by Mike Bellamy | Photography by Dave Barfield
“Camp Amigo” serves as a place for kids with burn injuries to be themselves and build a network of support.
It is a gorgeous July Sunday on the Florida gulf coast and dozens of burn camp volunteers are buzzing around Rish Park unpacking, planning and preparing for the 40 or more campers that are only moments away. Everyone is anxiously checking their cell phones for updates on when the campers will arrive, suspicious of the poor cell service each glances onto the gravel parking lot for reassurance. “They’re on the cape!” yells Camp Amigo Director Rusty Roberts. Everyone abandons their task and responds to the large sun drenched parking lot to spot the green buses as they appear. This marks the beginning of what will be an incredible week for campers and counselors alike. In its 16th year, the Children’s Burn Camp of North Florida or, as it was more affectionately renamed by campers, “Camp Amigo” serves as a place for kids with burn injuries to be themselves and build a network of support. While the camp has traveled to other places over the years, Rish Park is really home base for the group. “Rish Park is very user friendly and offers us the best of Florida with beach and bay access right on the property,” says Rusty. The camp was started after Tallahassee firefighters determined that there were more kids in need than spots available at the other camps.
The first of three buses appears on the long flat stretch of coastal highway and the staff erupts in celebration. Kids as young as six — and some grown to young adults — come storming off the buses and into the arms of counselors, or as Rusty refers to them, family. The reunion looks more like speed-hugging as each camper reunites with an old friend, feet lifted off the ground and then to the next. Campers from the Florida Panhandle to Central Florida stage their bags and gather for the welcoming speech and cabin assignments. Standing on a chair, Rusty waves his hands and commands them all to hold their elation for just a few moments. The week ahead is laid out; there will be swimming in the Olympic-sized pool and ocean, paddle boarding, as well as charter fishing on the flats of St. Joe Bay, an extended day trip to Panama City to enjoy Zoo World, Shipwreck Island and dinner with Panama City Firefighters, and the itinerary doesn’t stop there. Rusty unveils the second half of the week: snow cones, games, the big dance and, of course, the Miss Amigo Pageant. Don’t let the name fool you — this is a humiliating but hilarious opportunity for the men to put down their macho image and try on a dress for size. I will also say that no information is readily available about pageant winners.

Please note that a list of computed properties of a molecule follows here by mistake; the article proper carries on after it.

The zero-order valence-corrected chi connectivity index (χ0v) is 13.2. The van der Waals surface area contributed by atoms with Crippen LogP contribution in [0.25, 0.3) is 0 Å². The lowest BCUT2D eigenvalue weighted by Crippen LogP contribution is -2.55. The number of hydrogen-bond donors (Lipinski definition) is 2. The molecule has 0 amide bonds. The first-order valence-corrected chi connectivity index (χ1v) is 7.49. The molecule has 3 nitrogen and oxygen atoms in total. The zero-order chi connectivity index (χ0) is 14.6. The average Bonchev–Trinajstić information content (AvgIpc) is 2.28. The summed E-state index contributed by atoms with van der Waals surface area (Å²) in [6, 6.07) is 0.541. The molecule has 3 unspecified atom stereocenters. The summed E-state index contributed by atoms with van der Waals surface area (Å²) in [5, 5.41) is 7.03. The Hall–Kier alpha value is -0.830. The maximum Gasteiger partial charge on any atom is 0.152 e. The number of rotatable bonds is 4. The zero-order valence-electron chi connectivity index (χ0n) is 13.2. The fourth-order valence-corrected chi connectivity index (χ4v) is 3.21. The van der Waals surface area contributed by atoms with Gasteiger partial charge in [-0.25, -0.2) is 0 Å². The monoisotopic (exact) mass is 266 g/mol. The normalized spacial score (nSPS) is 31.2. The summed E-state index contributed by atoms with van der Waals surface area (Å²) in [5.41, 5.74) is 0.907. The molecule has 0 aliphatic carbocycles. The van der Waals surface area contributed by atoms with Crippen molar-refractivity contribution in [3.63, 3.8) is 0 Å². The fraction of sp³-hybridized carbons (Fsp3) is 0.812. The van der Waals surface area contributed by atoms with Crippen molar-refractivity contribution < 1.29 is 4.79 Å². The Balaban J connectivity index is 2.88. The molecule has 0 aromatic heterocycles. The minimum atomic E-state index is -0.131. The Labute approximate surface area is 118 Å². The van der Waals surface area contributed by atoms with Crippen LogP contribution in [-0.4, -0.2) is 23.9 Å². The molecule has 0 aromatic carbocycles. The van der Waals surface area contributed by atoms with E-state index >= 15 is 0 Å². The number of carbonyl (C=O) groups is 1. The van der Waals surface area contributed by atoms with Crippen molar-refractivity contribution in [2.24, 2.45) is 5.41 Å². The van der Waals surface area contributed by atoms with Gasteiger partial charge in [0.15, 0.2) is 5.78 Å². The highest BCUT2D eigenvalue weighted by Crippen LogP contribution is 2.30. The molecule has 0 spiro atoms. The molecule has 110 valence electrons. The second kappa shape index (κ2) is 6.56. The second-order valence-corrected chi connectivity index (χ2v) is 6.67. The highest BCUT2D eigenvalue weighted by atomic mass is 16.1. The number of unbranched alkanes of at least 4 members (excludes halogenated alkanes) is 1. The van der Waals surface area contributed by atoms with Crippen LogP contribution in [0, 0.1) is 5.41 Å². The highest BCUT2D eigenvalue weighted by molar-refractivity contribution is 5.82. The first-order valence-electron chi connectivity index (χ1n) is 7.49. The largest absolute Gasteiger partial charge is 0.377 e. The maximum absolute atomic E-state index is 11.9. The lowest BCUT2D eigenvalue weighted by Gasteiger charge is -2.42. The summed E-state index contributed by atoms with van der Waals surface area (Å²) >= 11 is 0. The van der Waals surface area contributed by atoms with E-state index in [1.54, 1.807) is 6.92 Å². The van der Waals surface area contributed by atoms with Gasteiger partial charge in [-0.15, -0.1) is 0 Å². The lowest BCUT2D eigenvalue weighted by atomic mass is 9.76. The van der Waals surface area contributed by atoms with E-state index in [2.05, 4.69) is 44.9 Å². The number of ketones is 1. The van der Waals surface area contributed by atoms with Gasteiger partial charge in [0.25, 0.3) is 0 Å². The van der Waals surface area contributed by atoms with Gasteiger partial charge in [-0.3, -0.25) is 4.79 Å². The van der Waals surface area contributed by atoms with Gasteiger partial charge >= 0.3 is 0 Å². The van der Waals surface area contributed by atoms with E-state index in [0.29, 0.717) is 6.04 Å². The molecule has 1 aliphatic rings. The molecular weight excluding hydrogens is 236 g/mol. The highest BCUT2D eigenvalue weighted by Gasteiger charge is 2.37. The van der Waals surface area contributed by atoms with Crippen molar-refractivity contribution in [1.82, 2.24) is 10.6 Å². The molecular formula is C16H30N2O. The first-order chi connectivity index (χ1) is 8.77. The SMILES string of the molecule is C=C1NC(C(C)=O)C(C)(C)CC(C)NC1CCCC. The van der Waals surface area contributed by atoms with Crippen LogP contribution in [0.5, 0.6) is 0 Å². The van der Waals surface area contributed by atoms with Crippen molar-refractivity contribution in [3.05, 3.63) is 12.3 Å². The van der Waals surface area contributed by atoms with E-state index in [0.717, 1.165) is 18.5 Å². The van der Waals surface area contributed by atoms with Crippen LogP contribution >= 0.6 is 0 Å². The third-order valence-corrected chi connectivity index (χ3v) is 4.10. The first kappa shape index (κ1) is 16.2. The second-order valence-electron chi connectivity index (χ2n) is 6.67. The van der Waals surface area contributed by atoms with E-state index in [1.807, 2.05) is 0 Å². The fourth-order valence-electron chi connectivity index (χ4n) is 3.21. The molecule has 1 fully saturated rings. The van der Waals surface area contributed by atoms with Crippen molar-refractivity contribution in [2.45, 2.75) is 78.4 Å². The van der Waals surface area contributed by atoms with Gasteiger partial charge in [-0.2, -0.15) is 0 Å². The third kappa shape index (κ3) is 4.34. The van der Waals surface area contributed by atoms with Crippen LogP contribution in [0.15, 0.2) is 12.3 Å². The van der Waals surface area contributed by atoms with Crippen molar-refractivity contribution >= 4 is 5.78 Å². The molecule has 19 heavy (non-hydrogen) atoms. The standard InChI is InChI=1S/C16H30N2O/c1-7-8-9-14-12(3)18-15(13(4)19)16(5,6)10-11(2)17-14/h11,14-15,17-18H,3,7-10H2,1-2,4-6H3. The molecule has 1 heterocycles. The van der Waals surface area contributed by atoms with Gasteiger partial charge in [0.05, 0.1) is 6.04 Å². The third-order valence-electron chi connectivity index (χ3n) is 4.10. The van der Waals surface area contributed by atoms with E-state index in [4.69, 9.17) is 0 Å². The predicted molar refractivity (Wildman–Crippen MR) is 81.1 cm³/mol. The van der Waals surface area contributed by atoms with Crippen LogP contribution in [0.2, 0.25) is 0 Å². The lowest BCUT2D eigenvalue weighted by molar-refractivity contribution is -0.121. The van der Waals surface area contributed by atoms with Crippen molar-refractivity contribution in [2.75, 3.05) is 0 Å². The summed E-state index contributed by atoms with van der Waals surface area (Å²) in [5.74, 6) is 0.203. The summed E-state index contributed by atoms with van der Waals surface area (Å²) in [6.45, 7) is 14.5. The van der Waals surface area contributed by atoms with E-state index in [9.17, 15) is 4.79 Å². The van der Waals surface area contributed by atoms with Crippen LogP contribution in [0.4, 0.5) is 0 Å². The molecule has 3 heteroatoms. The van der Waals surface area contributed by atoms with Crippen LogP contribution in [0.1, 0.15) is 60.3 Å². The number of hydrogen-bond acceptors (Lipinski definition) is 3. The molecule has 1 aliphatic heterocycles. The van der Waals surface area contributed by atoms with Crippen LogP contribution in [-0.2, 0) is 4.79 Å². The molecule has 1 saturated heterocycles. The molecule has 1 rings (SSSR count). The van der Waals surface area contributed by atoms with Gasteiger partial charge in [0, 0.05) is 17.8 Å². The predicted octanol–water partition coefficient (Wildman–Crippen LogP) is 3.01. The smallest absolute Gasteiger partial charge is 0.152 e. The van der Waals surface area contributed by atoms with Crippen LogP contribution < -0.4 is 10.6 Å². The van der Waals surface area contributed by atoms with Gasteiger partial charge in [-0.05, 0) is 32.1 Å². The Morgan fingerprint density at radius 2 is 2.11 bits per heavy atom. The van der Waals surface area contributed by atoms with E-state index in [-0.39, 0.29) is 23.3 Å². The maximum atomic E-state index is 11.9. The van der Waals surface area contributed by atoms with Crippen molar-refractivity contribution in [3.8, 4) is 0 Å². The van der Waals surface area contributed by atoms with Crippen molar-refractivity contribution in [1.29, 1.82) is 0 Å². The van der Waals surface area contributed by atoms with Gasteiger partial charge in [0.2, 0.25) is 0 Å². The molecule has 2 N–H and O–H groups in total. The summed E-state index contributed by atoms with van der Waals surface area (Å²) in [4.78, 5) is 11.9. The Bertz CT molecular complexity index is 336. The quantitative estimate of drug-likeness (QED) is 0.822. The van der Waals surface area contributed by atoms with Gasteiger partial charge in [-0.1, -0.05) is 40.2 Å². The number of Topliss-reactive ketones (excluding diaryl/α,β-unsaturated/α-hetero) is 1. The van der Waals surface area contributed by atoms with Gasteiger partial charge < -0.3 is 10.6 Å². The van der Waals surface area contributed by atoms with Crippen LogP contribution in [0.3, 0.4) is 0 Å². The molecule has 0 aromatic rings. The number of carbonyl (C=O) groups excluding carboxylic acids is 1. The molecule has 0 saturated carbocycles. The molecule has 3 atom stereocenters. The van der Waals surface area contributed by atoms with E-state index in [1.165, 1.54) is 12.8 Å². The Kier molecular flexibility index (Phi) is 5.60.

Each camper paired with a counselor is off to their cabins, which are placed along the winding boardwalks that float above the sand dunes. The counselors are as foreign to Cape San Blas as the campers, coming from all parts of Florida with one counselor coming as far away as London. While the volunteer force is mostly made up of firefighters, some of the counselors come from other backgrounds as well. Nurses, physical therapists and teachers also play an important role at Camp Amigo. The annual camp is free of charge for campers to attend and volunteers work year round to raise the money needed to run the not-for-profit camp.
Anywhere you go throughout the week on the Rish Park grounds you see smiles and hear laughter. On the nearby bay, campers are trying out paddle boarding for the first time. On the soft sand beach, campers are walking along the shoreline, swimming or just hanging out around the long ramp that leads you to paradise. “Camp is so special to me because I get to hang out with my second family,” says Tarek Ali. “I hope that next year I can be a counselor and be the best that I can.” Tarek now lives in Canada but is hopeful he will make another return to camp. The Olympic-sized pool is always a hit, especially when the music is thumping from Buddy’s large sound system and everyone’s tongue is stained a bright color from Gram’s oh-so-sweet snow cones. Inside the dinning and recreation hall, campers are catching an escape from the sun and surf. You will hear an occasional “UNO!” being screamed out or witness an impressive human version of Hungry Hungry Hippos©. Being inside also offers you first-in-line access to the delicious meals the all-volunteer cook staff prepares throughout the week. When asked what’s so special about the week one camper replied, “Because you guys feed us so good!”
Just as soon as the green charter buses had pulled into the parking lot, before I know it they have all returned and sit with their empty luggage compartments on display. It has been an amazing week of laughter and tears, sun and rain and lifelong memories. Everyone enjoyed each adventure just as Rusty had laid them all out a few days before. We said goodbye as we had said hello; all together holding hands in a large circle (or more like a heart as one camper pointed out), each camper telling a story about how they have grown and the experiences that made the week special. With each squeeze of a hand, the stories were passed down the line until it was time to part ways. “These kids are survivors and they leave us with so much value about what life is all about,” says Rusty. “They leave us at the end of camp feeling so fulfilled about our mission.” All gathered in the parking lot to recreate the speed-hugs, update contact information and wipe one last tear. Of course not parting ways until one last question can be asked — “You’re coming back next year, right?!”
For more information about Children’s Burn Camp of North Florida visit www.campamigo.com.